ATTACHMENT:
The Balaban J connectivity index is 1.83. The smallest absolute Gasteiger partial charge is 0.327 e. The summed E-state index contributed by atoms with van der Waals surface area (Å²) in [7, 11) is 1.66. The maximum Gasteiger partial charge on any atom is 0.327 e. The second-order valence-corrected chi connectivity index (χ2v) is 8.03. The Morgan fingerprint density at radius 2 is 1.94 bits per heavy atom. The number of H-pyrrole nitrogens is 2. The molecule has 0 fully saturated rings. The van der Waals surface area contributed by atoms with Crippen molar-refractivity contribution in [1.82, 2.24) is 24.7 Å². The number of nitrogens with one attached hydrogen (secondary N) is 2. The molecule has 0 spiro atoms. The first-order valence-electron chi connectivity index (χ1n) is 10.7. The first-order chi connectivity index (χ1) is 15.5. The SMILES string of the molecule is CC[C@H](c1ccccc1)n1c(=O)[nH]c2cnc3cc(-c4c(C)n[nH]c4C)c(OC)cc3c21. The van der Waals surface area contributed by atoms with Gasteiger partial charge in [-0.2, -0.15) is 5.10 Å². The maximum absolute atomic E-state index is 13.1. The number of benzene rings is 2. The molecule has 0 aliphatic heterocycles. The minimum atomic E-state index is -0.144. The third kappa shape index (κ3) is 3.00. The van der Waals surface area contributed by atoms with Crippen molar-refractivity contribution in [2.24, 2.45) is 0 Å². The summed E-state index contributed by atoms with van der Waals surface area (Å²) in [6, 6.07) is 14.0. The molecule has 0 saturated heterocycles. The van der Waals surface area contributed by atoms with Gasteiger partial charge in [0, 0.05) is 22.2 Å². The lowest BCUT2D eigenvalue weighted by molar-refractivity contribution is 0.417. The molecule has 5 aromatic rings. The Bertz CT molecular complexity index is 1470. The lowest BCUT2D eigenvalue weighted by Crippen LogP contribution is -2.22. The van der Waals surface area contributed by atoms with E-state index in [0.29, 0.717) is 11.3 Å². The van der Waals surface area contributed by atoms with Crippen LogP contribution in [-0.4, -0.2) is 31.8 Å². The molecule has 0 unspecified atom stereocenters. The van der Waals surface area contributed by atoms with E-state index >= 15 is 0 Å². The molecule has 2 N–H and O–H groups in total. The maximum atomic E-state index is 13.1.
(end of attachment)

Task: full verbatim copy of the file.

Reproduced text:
The Balaban J connectivity index is 1.83. The smallest absolute Gasteiger partial charge is 0.327 e. The summed E-state index contributed by atoms with van der Waals surface area (Å²) in [7, 11) is 1.66. The maximum Gasteiger partial charge on any atom is 0.327 e. The second-order valence-corrected chi connectivity index (χ2v) is 8.03. The Morgan fingerprint density at radius 2 is 1.94 bits per heavy atom. The number of H-pyrrole nitrogens is 2. The molecule has 0 fully saturated rings. The van der Waals surface area contributed by atoms with Crippen molar-refractivity contribution in [1.82, 2.24) is 24.7 Å². The number of nitrogens with one attached hydrogen (secondary N) is 2. The molecule has 0 spiro atoms. The first-order valence-electron chi connectivity index (χ1n) is 10.7. The first-order chi connectivity index (χ1) is 15.5. The SMILES string of the molecule is CC[C@H](c1ccccc1)n1c(=O)[nH]c2cnc3cc(-c4c(C)n[nH]c4C)c(OC)cc3c21. The van der Waals surface area contributed by atoms with Gasteiger partial charge in [-0.2, -0.15) is 5.10 Å². The maximum absolute atomic E-state index is 13.1. The number of benzene rings is 2. The molecule has 0 aliphatic heterocycles. The minimum atomic E-state index is -0.144. The third kappa shape index (κ3) is 3.00. The van der Waals surface area contributed by atoms with Crippen molar-refractivity contribution in [2.24, 2.45) is 0 Å². The summed E-state index contributed by atoms with van der Waals surface area (Å²) in [6, 6.07) is 14.0. The molecule has 0 saturated heterocycles. The van der Waals surface area contributed by atoms with Gasteiger partial charge in [0, 0.05) is 22.2 Å². The lowest BCUT2D eigenvalue weighted by molar-refractivity contribution is 0.417. The molecule has 5 aromatic rings. The Bertz CT molecular complexity index is 1470. The lowest BCUT2D eigenvalue weighted by Crippen LogP contribution is -2.22. The van der Waals surface area contributed by atoms with E-state index in [0.29, 0.717) is 11.3 Å². The van der Waals surface area contributed by atoms with Crippen LogP contribution in [-0.4, -0.2) is 31.8 Å². The molecule has 0 unspecified atom stereocenters. The van der Waals surface area contributed by atoms with E-state index >= 15 is 0 Å². The molecule has 2 N–H and O–H groups in total. The maximum atomic E-state index is 13.1.